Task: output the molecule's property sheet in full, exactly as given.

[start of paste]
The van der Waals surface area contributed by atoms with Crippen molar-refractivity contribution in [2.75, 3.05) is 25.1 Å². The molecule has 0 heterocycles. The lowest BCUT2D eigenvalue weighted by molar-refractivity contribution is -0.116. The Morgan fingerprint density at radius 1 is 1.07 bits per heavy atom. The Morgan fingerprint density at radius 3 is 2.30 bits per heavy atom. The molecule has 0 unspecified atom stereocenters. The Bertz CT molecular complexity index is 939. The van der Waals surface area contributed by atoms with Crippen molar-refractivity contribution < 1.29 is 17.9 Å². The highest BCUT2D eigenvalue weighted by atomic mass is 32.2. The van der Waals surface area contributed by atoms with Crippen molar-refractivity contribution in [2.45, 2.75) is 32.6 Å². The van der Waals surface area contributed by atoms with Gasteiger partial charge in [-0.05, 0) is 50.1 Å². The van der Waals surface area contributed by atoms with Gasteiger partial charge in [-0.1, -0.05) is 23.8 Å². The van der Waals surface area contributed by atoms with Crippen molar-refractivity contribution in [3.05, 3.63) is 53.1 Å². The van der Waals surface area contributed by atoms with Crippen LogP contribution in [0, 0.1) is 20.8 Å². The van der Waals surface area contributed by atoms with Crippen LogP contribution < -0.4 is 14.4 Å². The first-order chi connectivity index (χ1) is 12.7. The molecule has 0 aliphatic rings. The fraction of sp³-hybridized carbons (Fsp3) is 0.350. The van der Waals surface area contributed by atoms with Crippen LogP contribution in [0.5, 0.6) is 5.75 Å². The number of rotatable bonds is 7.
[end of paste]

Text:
The van der Waals surface area contributed by atoms with Crippen molar-refractivity contribution in [2.75, 3.05) is 25.1 Å². The molecule has 0 heterocycles. The lowest BCUT2D eigenvalue weighted by molar-refractivity contribution is -0.116. The Morgan fingerprint density at radius 1 is 1.07 bits per heavy atom. The Morgan fingerprint density at radius 3 is 2.30 bits per heavy atom. The molecule has 0 unspecified atom stereocenters. The Bertz CT molecular complexity index is 939. The van der Waals surface area contributed by atoms with Crippen molar-refractivity contribution < 1.29 is 17.9 Å². The highest BCUT2D eigenvalue weighted by atomic mass is 32.2. The van der Waals surface area contributed by atoms with Crippen molar-refractivity contribution in [2.45, 2.75) is 32.6 Å². The van der Waals surface area contributed by atoms with Gasteiger partial charge in [-0.05, 0) is 50.1 Å². The van der Waals surface area contributed by atoms with Gasteiger partial charge in [-0.1, -0.05) is 23.8 Å². The van der Waals surface area contributed by atoms with Crippen molar-refractivity contribution in [3.05, 3.63) is 53.1 Å². The van der Waals surface area contributed by atoms with Crippen LogP contribution in [0, 0.1) is 20.8 Å². The van der Waals surface area contributed by atoms with Crippen LogP contribution < -0.4 is 14.4 Å². The first-order chi connectivity index (χ1) is 12.7. The molecule has 0 aliphatic rings. The fraction of sp³-hybridized carbons (Fsp3) is 0.350. The van der Waals surface area contributed by atoms with Crippen LogP contribution in [0.5, 0.6) is 5.75 Å². The number of rotatable bonds is 7.